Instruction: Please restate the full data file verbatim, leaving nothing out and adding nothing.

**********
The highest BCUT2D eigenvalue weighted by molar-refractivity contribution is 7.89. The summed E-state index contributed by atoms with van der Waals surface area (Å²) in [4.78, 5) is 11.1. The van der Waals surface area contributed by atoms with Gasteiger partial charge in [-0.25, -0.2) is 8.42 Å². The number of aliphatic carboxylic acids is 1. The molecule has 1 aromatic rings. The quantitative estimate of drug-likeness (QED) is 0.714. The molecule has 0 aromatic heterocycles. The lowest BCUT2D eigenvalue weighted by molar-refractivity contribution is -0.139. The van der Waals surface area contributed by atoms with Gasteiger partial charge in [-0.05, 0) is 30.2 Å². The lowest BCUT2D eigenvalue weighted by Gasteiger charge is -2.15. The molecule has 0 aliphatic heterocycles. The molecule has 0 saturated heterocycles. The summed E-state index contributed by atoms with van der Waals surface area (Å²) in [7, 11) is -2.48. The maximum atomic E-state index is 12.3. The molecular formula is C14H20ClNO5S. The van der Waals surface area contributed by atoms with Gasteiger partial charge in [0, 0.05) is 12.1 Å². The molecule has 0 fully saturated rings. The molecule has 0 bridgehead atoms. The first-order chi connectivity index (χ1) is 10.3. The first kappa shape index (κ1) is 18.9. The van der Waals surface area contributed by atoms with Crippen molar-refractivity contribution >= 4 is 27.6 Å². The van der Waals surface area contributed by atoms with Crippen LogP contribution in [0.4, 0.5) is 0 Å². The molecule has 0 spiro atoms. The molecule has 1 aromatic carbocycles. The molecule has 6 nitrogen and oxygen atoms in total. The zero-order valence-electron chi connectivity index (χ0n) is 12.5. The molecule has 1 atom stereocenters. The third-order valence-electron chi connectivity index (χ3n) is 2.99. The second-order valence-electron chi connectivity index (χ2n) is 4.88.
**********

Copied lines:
The highest BCUT2D eigenvalue weighted by molar-refractivity contribution is 7.89. The summed E-state index contributed by atoms with van der Waals surface area (Å²) in [4.78, 5) is 11.1. The van der Waals surface area contributed by atoms with Gasteiger partial charge in [-0.25, -0.2) is 8.42 Å². The number of aliphatic carboxylic acids is 1. The molecule has 1 aromatic rings. The quantitative estimate of drug-likeness (QED) is 0.714. The molecule has 0 aromatic heterocycles. The lowest BCUT2D eigenvalue weighted by molar-refractivity contribution is -0.139. The van der Waals surface area contributed by atoms with Gasteiger partial charge in [-0.05, 0) is 30.2 Å². The lowest BCUT2D eigenvalue weighted by Gasteiger charge is -2.15. The molecule has 0 aliphatic heterocycles. The molecule has 0 saturated heterocycles. The summed E-state index contributed by atoms with van der Waals surface area (Å²) in [7, 11) is -2.48. The maximum atomic E-state index is 12.3. The molecular formula is C14H20ClNO5S. The van der Waals surface area contributed by atoms with Gasteiger partial charge in [0, 0.05) is 12.1 Å². The molecule has 0 fully saturated rings. The molecule has 0 bridgehead atoms. The first-order chi connectivity index (χ1) is 10.3. The first kappa shape index (κ1) is 18.9. The van der Waals surface area contributed by atoms with Crippen molar-refractivity contribution >= 4 is 27.6 Å². The van der Waals surface area contributed by atoms with Crippen LogP contribution in [0.4, 0.5) is 0 Å². The molecule has 0 spiro atoms. The molecule has 1 aromatic carbocycles. The molecule has 6 nitrogen and oxygen atoms in total. The zero-order valence-electron chi connectivity index (χ0n) is 12.5. The molecule has 1 atom stereocenters. The third-order valence-electron chi connectivity index (χ3n) is 2.99. The second-order valence-electron chi connectivity index (χ2n) is 4.88.